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Articles 1 - 6 of 6

Full-Text Articles in Law

Child Support: The K Factor And The Guideline, Assembly Committee On Judiciary Nov 1995

Child Support: The K Factor And The Guideline, Assembly Committee On Judiciary

California Assembly

No abstract provided.


West Virginia Child Support Guidelines: The Melson Formula, Charles T. Berry Apr 1995

West Virginia Child Support Guidelines: The Melson Formula, Charles T. Berry

West Virginia Law Review

No abstract provided.


Awarding Child Support Against The Impoverished Parent: Straying From Statutory Guidelines And Using Ssi In Setting The Amount, Rachael K. House Jan 1995

Awarding Child Support Against The Impoverished Parent: Straying From Statutory Guidelines And Using Ssi In Setting The Amount, Rachael K. House

Kentucky Law Journal

No abstract provided.


The Constitutionality Of Punishing Deadbeat Parents: The Child Support Recovery Act Of 1992 After United States V. Lopez, Ronald S. Kornreich Jan 1995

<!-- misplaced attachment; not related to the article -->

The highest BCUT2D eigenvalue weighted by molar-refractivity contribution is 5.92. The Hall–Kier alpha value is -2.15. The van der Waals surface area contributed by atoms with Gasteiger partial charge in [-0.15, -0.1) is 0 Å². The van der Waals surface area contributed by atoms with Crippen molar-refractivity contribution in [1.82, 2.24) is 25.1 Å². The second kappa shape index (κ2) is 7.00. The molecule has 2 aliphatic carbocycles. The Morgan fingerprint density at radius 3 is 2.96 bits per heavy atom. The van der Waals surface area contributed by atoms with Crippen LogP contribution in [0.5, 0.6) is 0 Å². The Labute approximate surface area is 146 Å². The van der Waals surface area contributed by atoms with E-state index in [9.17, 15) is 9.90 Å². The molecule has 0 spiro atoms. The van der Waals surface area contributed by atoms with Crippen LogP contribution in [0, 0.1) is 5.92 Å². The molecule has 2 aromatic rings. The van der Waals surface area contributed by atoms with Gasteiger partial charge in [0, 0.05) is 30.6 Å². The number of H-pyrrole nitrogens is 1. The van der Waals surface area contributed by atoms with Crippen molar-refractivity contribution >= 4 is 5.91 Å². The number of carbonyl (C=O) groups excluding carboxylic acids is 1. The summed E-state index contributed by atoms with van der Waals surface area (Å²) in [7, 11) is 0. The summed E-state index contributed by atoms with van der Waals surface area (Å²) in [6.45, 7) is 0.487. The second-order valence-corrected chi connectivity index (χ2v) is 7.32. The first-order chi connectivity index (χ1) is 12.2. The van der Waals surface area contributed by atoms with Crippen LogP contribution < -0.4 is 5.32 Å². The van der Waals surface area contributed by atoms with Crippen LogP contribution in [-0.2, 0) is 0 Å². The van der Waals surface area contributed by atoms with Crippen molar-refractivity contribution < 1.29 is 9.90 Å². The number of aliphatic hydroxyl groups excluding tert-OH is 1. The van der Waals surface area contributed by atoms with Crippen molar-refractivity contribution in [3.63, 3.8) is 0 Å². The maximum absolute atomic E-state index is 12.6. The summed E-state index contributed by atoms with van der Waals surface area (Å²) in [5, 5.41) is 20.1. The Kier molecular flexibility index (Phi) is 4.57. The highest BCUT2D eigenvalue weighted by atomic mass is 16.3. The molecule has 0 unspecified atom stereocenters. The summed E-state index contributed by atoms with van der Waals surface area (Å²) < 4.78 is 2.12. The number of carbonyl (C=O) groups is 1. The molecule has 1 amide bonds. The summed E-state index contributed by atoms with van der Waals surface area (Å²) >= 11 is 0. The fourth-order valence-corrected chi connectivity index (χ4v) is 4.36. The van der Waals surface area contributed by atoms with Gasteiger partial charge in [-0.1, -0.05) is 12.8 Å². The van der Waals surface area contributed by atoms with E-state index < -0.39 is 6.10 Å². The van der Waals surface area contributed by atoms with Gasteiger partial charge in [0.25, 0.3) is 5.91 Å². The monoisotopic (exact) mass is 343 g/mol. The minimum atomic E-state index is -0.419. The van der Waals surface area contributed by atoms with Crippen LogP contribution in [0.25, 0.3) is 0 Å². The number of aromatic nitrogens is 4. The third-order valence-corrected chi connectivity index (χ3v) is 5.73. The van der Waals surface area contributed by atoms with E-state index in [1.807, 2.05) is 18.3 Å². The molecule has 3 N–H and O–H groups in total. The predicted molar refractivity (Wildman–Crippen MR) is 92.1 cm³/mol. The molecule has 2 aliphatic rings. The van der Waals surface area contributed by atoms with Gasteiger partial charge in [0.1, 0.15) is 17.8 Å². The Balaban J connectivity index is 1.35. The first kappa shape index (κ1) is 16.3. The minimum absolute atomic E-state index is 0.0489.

The Constitutionality Of Punishing Deadbeat Parents: The Child Support Recovery Act Of 1992 After United States V. Lopez, Ronald S. Kornreich

Fordham Law Review

No abstract provided.


Equal Protection Jan 1995

Equal Protection

Touro Law Review

No abstract provided.


Fathers, The Welfare System, And The Virtues And Perils Of Child-Support Enforcement, David L. Chambers Jan 1995

Fathers, The Welfare System, And The Virtues And Perils Of Child-Support Enforcement, David L. Chambers

Articles

For half a century, Aid to Families with Dependent Children ("AFDC")' -the program of federally supported cash assistance to low-income families with children-has been oddly conceived. Congress has chosen to make assistance available almost solely to low-income single-parent families, not all low-income parents with children. At first many of the eligible single parents were women whose husbands had died. Over time, a growing majority were women who had been married to their children's father but who had separated or divorced. Today, to an ever increasing extent, they are women who were never married to the fathers of their children.2